How Light Shelves Maximize Daylighting

Sept. 25, 2017

Bring natural light further into your building.

Your building’s access to natural light isn’t limited to the daylight that comes through the windows. A simple horizontal surface called a light shelf can help natural light penetrate further into your building, saving you money on artificial lighting and providing occupants with the benefits of daylighting. Could a light shelf fit your facility? 

What is a Light Shelf?

The term “light shelves” usually refers to horizontal surfaces mounted inside a building. These interior light shelves divide windows between the viewable portion and the part that lets in additional natural light, bouncing it upward and reflecting it off the ceiling to let daylight penetrate deeper into the floorplate.

However, there are two other variants. Exterior sun shades also direct daylight toward the building's interior ceiling, hence their classification as a type of light shelf, but their primary purpose is usually providing exterior shade for windows, which reduces glare, improves uniformity and reduces solar heat gain. Baffles are vertically oriented interior light shelves and are most common in atriums or spaces with large skylights or roof monitors. These are usually made from fabric and help to evenly distribute daylight and reduce glare. Interior light shelves also assist with shading and glare control, particularly for people who are sitting directly adjacent to a window, but they’re mainly intended to maximize daylight.

“The spaces where I see daylighting with light shelves installed are often classrooms, office buildings and higher education facilities,” explains Theresa Lehman, LEED Fellow and Director of Sustainable Services for Miron Construction Co. Inc., a building construction management firm. “They work in low-rise and high-rise buildings.”

Tips for Light Shelf Success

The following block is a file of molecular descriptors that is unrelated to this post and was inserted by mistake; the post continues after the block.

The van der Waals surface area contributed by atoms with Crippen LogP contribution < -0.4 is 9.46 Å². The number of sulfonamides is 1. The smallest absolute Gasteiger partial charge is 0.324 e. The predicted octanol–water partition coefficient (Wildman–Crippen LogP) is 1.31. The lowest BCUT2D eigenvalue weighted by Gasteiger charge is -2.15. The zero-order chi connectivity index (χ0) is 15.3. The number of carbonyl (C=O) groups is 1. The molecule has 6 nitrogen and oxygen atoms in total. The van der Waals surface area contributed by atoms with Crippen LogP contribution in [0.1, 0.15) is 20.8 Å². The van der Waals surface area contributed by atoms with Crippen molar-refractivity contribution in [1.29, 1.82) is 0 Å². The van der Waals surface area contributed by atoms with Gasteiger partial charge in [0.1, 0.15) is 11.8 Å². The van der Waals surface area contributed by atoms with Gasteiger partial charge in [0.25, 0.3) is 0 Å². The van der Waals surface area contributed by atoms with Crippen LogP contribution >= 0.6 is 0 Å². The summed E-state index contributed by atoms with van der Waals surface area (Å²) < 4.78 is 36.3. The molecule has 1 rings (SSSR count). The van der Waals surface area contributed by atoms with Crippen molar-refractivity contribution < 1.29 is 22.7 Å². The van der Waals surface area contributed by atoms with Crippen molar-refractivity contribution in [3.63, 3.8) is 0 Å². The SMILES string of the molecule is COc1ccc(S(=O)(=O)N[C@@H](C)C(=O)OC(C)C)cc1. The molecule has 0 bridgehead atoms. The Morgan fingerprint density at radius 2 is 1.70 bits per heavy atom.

As a rule of thumb, the width of a light shelf should be the same as the height of the vertical glass above it and will bounce light a distance of roughly two and a half times that height. For example, if there are 2 feet of vertical glazing above your light shelf when it’s installed, the light shelf should be 2 feet wide and you can assume it will bounce light 5 feet into the floorplate, Lehman says. 

“When the project team discusses daylighting a building and the design strategies include the use of light shelves, the team has to look at it from a holistic, integrated perspective. The color of the space impacts how far the light will reflect or be absorbed,” Lehman adds. “Darker colors absorb light, whereas light colors reflect sunlight deeper into the floorplate. The size of the glazing matters; taller glazing is better for bouncing daylight into the space. The Visual Transmittance Value of the glass indicates how much pure daylight the window will allow to enter, so selecting a glass type that allows light to come in but blocks heat gain is ideal.”

Pairing the light shelves with daylight sensors that ramp down artificial lighting in response to the amount of daylight can reduce energy use in those spaces by 40-50% due to additional HVAC savings from the lighting system generating less heat. However, the only way to extract maximum energy savings from light shelves (or any energy efficiency measure, for that matter) is by incorporating holistic design concepts that consider every design feature and the building's system type.

“The window-to-wall ratio and the size and placement of windows are very important; you want to make sure the light shelves are placed correctly. That could be inside or outside depending on your climate and where the building is located relative to sun angles,” Lehman says. “Building orientation is also a factor, and consider the locations of daylighting sensors because the window shades, soffits, and the locations of sprinkler heads, light shelves and light fixtures can interfere with sensing daylight. Human comfort is important, and proper lighting and thermal comfort are critical for satisfaction.”

Janelle Penny [email protected] is Senior Editor of BUILDINGS.

About the Author

Janelle Penny | Editor-in-Chief at BUILDINGS

Janelle Penny has more than a decade of experience in journalism, with a special emphasis on covering facilities management. She aims to deliver practical, actionable content for facilities professionals.

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